Daily Nearby NYMEX Diesel Futures.
An improving demand outlook has energy markets on a strong trajectory. Average distillate
demand for the past 4 weeks is up 8.6% compared to last year. The next chart objective
for diesel is $1.98-$1.99; the March highs.
Overall fuel demand is outpacing production at present. Some in industry expect it
will be sometime in the second half of the year before production and consumption
come into balance. For most, if not all, of this growing season there will be a bias
toward higher fuel prices as more of the population is vaccinated and economic activity
continues to pick up. Manage fuel price risk accordingly.
Rice planting progress is still in the early stages, but we do have rice emerged in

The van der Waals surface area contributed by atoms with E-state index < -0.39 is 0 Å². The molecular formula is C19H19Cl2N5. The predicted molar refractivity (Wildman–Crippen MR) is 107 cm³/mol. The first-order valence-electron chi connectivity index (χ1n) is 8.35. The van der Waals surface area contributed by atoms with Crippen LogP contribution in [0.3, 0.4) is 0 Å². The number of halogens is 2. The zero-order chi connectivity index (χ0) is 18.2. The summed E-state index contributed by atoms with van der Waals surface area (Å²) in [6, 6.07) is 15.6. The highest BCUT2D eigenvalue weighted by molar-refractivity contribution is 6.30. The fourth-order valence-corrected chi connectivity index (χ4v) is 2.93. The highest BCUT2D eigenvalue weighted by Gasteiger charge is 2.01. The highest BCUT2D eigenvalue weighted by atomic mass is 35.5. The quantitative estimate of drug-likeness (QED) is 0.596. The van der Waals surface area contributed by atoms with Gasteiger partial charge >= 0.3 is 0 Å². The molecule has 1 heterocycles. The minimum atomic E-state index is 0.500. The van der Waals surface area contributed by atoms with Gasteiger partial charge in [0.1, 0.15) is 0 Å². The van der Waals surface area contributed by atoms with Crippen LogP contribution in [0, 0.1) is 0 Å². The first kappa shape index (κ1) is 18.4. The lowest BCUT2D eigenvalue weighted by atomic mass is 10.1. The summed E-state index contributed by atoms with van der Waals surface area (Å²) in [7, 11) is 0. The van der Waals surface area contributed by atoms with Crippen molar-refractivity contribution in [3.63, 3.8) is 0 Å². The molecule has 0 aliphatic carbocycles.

the state. With that in mind, the DD50 Rice Management Program is live and ready
for fields to be enrolled for the 2021 season. All log-in and producer information
has been retained from the 2020 season, so if you used the program last year you can
log in just as you did last year. Only field data from 2020 has been removed. Log
in and enroll fields here: https://dd50.uada.edu.
Here's an article from last year on the DD50 program: Use the DD50 Rice Management Program to Stay Ahead.
The Arkansas Rice Advisor site https://riceadvisor.uada.edu functions like an app on your mobile device. There you can readily access the DD50
program, rice seeding rate calculator, drill calibration, fertilizer and N rate calculators,
publications, and more.
Check out these podcast episodes by following the link or by listening to them on
Arkansas Row Crops Radio wherever you listen to podcasts.
Rice & Advice, Ep. 02: Rice Preplant and Early Season Fertility (4/15/21)